2 ways to make a press release more effective

effective press release journalist survey

In an effort to uncover what factors make a press release more effective, we asked more than 125 professional journalists and industry analysts for their opinions. We wanted to know what attracts their attention, thus making the press releases more effective and more likely to spur some editorial content.

Best time for a press release

Common wisdom has always said that press releases get the most attention from journalists midweek rather than Mondays or Fridays. We were quite surprised that 66.4% of respondents said it doesn’t matter which day releases are distributed! I guess that is a result of our always-connected world. But it might also mean that Monday and Friday are the best days if most suppliers stick to midweek distribution! However, of the remaining respondents, most preferred to receive releases early in the week, with 34.4% preferring Monday or Tuesday.

Responses were almost evenly split between preferring press releases in the morning (47.2%) and not particularly caring what time of day they come in (49.6%). Again, likely a function of our always-connected society.

Based on these responses, duomedia recommends press releases be distributed primarily early in the week, and in the morning. Of course, some news is quite tie sensitive, such as acquisitions or product announcements tied to a specific event. The timing on those can’t always be fit into a Monday/Tuesday AM slot, but with a compelling headline and valuable content (see Part 2), they can still garner good attention.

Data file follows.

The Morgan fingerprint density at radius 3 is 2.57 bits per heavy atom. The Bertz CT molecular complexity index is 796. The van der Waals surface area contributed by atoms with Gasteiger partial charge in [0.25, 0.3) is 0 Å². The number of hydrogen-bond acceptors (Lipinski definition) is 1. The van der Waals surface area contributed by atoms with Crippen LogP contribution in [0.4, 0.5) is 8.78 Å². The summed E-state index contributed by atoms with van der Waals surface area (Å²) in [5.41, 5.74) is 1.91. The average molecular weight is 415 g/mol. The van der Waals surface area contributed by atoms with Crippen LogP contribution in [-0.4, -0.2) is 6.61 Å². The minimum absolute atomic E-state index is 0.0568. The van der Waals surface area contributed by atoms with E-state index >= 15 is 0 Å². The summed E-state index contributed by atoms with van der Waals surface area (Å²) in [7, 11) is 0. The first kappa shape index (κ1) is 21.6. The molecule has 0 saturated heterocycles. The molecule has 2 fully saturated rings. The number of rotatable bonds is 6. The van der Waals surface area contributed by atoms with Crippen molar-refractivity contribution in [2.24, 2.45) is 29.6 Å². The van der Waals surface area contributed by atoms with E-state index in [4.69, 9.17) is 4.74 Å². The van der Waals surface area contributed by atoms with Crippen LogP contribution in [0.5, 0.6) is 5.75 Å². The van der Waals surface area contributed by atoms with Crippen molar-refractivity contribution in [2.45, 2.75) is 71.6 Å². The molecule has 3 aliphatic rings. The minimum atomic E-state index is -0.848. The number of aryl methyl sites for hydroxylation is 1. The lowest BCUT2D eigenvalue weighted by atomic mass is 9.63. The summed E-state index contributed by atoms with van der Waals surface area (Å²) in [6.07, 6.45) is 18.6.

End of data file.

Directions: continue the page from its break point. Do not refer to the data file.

Preferred format for a press release

Should we just send a PDF, or a Word document, or only place content in the body of an email? Or is some combination of the above better?

In terms of how to address those emails, 45% prefer getting an email addressed individually to them, with 44% not having an opinion on the matter. Some respondents (20%) indicated they are annoyed by press releases sent via a general email address, making it seem even more impersonal with the journalist perhaps feeling they are one of thousands graced with this information. For the majority, however, this is not particularly an issue.

Putting these two together, and in an effort to maintain personal relationships with journalists, duomedia recommends using personal email addresses as much as possible, and to consider the specific needs or areas of coverage for each journalist. Keep in mind, however, that releases can, and probably should, be sent to general email addresses for the publication. For some publications, especially those that have an online presence (don’t they all??), sending to the general address in addition to the personal address can be beneficial since decisions to run the press releases might be separate from a journalist deciding to write about it.

More than half of respondents prefer getting a press release in the form of an attached Word document, with 28% preferring to have the copy available in the email. duomedia recommends doing both, since the copy in the email can make it easier for journalists to quickly preview the information.

Download the full report

Stay tuned for Part 2, where we will share tips on making content effective; and Part 3, where we will share preferences about visuals and how they affect perception of the value of press releases, how important it is that suppliers also advertise in the publication in order to gain coverage (always an ongoing discussion!), and the opinions of our audience on the future of press releases.

Image by   Gerd Altmann   from   Pixabay

Want to see the other parts?

  • In part 1, we looked at methods, best days and times for distribution, and preferred formats.
  • In part 2, we discussed how we make the content of press releases more compelling.
  • In part 3, we covered the value of visuals in press releases.
  • In part 4, we took a look at the importance and added value of advertisements.